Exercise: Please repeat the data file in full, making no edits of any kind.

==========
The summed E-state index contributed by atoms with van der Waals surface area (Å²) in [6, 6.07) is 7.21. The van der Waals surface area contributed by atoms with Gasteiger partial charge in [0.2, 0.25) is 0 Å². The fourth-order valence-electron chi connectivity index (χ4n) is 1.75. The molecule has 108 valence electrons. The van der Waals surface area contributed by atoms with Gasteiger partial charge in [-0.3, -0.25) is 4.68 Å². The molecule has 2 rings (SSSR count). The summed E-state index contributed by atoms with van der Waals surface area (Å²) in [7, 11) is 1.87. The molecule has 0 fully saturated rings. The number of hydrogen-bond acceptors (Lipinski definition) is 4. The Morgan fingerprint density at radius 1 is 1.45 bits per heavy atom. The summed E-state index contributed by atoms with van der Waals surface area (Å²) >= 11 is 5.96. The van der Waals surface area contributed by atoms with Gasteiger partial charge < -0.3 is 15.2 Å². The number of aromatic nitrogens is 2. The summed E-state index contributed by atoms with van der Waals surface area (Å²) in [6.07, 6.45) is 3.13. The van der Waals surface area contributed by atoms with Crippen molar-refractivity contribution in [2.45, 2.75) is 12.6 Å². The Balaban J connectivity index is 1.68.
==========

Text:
The summed E-state index contributed by atoms with van der Waals surface area (Å²) in [6, 6.07) is 7.21. The van der Waals surface area contributed by atoms with Gasteiger partial charge in [0.2, 0.25) is 0 Å². The fourth-order valence-electron chi connectivity index (χ4n) is 1.75. The molecule has 108 valence electrons. The van der Waals surface area contributed by atoms with Gasteiger partial charge in [-0.3, -0.25) is 4.68 Å². The molecule has 2 rings (SSSR count). The summed E-state index contributed by atoms with van der Waals surface area (Å²) in [7, 11) is 1.87. The molecule has 0 fully saturated rings. The number of hydrogen-bond acceptors (Lipinski definition) is 4. The Morgan fingerprint density at radius 1 is 1.45 bits per heavy atom. The summed E-state index contributed by atoms with van der Waals surface area (Å²) >= 11 is 5.96. The van der Waals surface area contributed by atoms with Gasteiger partial charge < -0.3 is 15.2 Å². The number of aromatic nitrogens is 2. The summed E-state index contributed by atoms with van der Waals surface area (Å²) in [6.07, 6.45) is 3.13. The van der Waals surface area contributed by atoms with Crippen molar-refractivity contribution in [2.45, 2.75) is 12.6 Å². The Balaban J connectivity index is 1.68.